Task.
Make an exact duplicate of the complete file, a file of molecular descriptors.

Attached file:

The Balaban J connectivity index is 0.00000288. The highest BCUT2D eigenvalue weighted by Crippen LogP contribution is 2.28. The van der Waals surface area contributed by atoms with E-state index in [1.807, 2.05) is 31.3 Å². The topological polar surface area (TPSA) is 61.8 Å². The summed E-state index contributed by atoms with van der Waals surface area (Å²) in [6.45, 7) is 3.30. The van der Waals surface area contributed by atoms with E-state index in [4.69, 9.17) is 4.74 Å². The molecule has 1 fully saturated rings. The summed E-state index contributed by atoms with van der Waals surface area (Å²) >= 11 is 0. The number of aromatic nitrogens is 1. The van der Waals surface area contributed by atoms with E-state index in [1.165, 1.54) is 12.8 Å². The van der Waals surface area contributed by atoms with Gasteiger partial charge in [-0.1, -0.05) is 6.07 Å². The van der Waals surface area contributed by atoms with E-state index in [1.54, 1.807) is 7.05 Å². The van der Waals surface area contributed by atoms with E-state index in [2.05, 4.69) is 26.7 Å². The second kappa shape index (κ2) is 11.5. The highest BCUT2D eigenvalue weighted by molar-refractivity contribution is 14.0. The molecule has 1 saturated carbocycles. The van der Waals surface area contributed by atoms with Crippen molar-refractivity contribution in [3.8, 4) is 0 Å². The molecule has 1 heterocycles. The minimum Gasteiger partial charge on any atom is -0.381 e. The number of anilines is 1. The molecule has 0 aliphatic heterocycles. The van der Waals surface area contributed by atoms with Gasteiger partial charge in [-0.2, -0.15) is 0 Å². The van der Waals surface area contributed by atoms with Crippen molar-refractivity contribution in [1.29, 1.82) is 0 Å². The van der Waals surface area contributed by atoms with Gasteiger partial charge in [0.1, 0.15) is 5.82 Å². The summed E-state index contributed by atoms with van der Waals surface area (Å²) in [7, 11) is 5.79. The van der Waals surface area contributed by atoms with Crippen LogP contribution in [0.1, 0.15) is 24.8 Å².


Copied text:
The Balaban J connectivity index is 0.00000288. The highest BCUT2D eigenvalue weighted by Crippen LogP contribution is 2.28. The van der Waals surface area contributed by atoms with E-state index in [1.807, 2.05) is 31.3 Å². The topological polar surface area (TPSA) is 61.8 Å². The summed E-state index contributed by atoms with van der Waals surface area (Å²) in [6.45, 7) is 3.30. The van der Waals surface area contributed by atoms with E-state index in [4.69, 9.17) is 4.74 Å². The molecule has 1 fully saturated rings. The summed E-state index contributed by atoms with van der Waals surface area (Å²) >= 11 is 0. The number of aromatic nitrogens is 1. The van der Waals surface area contributed by atoms with E-state index in [1.165, 1.54) is 12.8 Å². The van der Waals surface area contributed by atoms with Gasteiger partial charge in [-0.1, -0.05) is 6.07 Å². The van der Waals surface area contributed by atoms with E-state index in [1.54, 1.807) is 7.05 Å². The van der Waals surface area contributed by atoms with E-state index in [2.05, 4.69) is 26.7 Å². The second kappa shape index (κ2) is 11.5. The highest BCUT2D eigenvalue weighted by molar-refractivity contribution is 14.0. The molecule has 1 saturated carbocycles. The van der Waals surface area contributed by atoms with Crippen molar-refractivity contribution in [3.8, 4) is 0 Å². The molecule has 1 heterocycles. The minimum Gasteiger partial charge on any atom is -0.381 e. The number of anilines is 1. The molecule has 0 aliphatic heterocycles. The van der Waals surface area contributed by atoms with Gasteiger partial charge in [-0.2, -0.15) is 0 Å². The van der Waals surface area contributed by atoms with Crippen molar-refractivity contribution in [1.29, 1.82) is 0 Å². The van der Waals surface area contributed by atoms with Gasteiger partial charge in [0.1, 0.15) is 5.82 Å². The summed E-state index contributed by atoms with van der Waals surface area (Å²) in [7, 11) is 5.79. The van der Waals surface area contributed by atoms with Crippen LogP contribution in [0.1, 0.15) is 24.8 Å².